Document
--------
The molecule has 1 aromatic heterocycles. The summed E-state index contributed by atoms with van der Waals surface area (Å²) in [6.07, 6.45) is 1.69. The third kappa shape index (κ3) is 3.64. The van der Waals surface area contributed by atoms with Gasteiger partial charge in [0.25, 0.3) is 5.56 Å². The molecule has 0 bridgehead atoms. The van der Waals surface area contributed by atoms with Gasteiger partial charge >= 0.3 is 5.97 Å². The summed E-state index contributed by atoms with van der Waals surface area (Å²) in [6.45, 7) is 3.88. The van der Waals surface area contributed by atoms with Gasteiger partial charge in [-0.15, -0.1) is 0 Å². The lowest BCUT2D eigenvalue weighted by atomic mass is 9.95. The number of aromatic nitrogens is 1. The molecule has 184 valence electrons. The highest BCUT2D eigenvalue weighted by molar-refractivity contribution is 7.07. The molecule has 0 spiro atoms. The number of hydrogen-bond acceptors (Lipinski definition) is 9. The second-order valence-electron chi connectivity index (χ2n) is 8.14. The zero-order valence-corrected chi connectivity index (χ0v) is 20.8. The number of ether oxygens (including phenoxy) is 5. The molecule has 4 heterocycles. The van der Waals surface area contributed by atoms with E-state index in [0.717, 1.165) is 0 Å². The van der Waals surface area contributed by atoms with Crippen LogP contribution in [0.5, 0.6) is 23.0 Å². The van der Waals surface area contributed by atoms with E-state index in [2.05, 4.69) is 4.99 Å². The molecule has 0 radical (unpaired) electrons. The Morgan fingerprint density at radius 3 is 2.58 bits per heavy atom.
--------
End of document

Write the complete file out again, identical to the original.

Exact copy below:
The molecule has 1 aromatic heterocycles. The summed E-state index contributed by atoms with van der Waals surface area (Å²) in [6.07, 6.45) is 1.69. The third kappa shape index (κ3) is 3.64. The van der Waals surface area contributed by atoms with Gasteiger partial charge in [0.25, 0.3) is 5.56 Å². The molecule has 0 bridgehead atoms. The van der Waals surface area contributed by atoms with Gasteiger partial charge >= 0.3 is 5.97 Å². The summed E-state index contributed by atoms with van der Waals surface area (Å²) in [6.45, 7) is 3.88. The van der Waals surface area contributed by atoms with Gasteiger partial charge in [-0.15, -0.1) is 0 Å². The lowest BCUT2D eigenvalue weighted by atomic mass is 9.95. The number of aromatic nitrogens is 1. The molecule has 184 valence electrons. The highest BCUT2D eigenvalue weighted by molar-refractivity contribution is 7.07. The molecule has 0 spiro atoms. The number of hydrogen-bond acceptors (Lipinski definition) is 9. The second-order valence-electron chi connectivity index (χ2n) is 8.14. The zero-order valence-corrected chi connectivity index (χ0v) is 20.8. The number of ether oxygens (including phenoxy) is 5. The molecule has 4 heterocycles. The van der Waals surface area contributed by atoms with E-state index in [0.717, 1.165) is 0 Å². The van der Waals surface area contributed by atoms with Crippen LogP contribution in [0.5, 0.6) is 23.0 Å². The van der Waals surface area contributed by atoms with E-state index in [2.05, 4.69) is 4.99 Å². The molecule has 0 radical (unpaired) electrons. The Morgan fingerprint density at radius 3 is 2.58 bits per heavy atom.